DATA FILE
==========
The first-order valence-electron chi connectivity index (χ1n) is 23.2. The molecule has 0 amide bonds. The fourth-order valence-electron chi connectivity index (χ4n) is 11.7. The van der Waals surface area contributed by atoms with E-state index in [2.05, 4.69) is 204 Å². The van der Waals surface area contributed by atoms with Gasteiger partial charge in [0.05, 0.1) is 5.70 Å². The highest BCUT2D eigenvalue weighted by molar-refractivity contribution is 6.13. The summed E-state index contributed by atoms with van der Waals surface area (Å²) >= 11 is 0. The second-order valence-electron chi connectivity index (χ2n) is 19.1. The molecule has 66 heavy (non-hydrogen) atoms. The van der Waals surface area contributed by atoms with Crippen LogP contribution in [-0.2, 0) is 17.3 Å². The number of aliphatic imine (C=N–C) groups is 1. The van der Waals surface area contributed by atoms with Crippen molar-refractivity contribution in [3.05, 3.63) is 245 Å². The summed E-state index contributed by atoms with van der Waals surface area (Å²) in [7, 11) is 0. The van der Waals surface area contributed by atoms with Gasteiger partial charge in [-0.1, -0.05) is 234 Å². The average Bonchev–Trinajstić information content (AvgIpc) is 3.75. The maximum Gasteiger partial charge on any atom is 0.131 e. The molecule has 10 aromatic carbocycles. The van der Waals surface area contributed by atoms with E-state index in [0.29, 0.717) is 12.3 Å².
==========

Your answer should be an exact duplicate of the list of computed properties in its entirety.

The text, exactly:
The first-order valence-electron chi connectivity index (χ1n) is 23.2. The molecule has 0 amide bonds. The fourth-order valence-electron chi connectivity index (χ4n) is 11.7. The van der Waals surface area contributed by atoms with E-state index in [2.05, 4.69) is 204 Å². The van der Waals surface area contributed by atoms with Gasteiger partial charge in [0.05, 0.1) is 5.70 Å². The highest BCUT2D eigenvalue weighted by molar-refractivity contribution is 6.13. The summed E-state index contributed by atoms with van der Waals surface area (Å²) >= 11 is 0. The second-order valence-electron chi connectivity index (χ2n) is 19.1. The molecule has 66 heavy (non-hydrogen) atoms. The van der Waals surface area contributed by atoms with Crippen LogP contribution in [-0.2, 0) is 17.3 Å². The number of aliphatic imine (C=N–C) groups is 1. The van der Waals surface area contributed by atoms with Crippen molar-refractivity contribution in [3.05, 3.63) is 245 Å². The summed E-state index contributed by atoms with van der Waals surface area (Å²) in [7, 11) is 0. The van der Waals surface area contributed by atoms with Gasteiger partial charge in [-0.1, -0.05) is 234 Å². The average Bonchev–Trinajstić information content (AvgIpc) is 3.75. The maximum Gasteiger partial charge on any atom is 0.131 e. The molecule has 10 aromatic carbocycles. The van der Waals surface area contributed by atoms with E-state index in [0.29, 0.717) is 12.3 Å².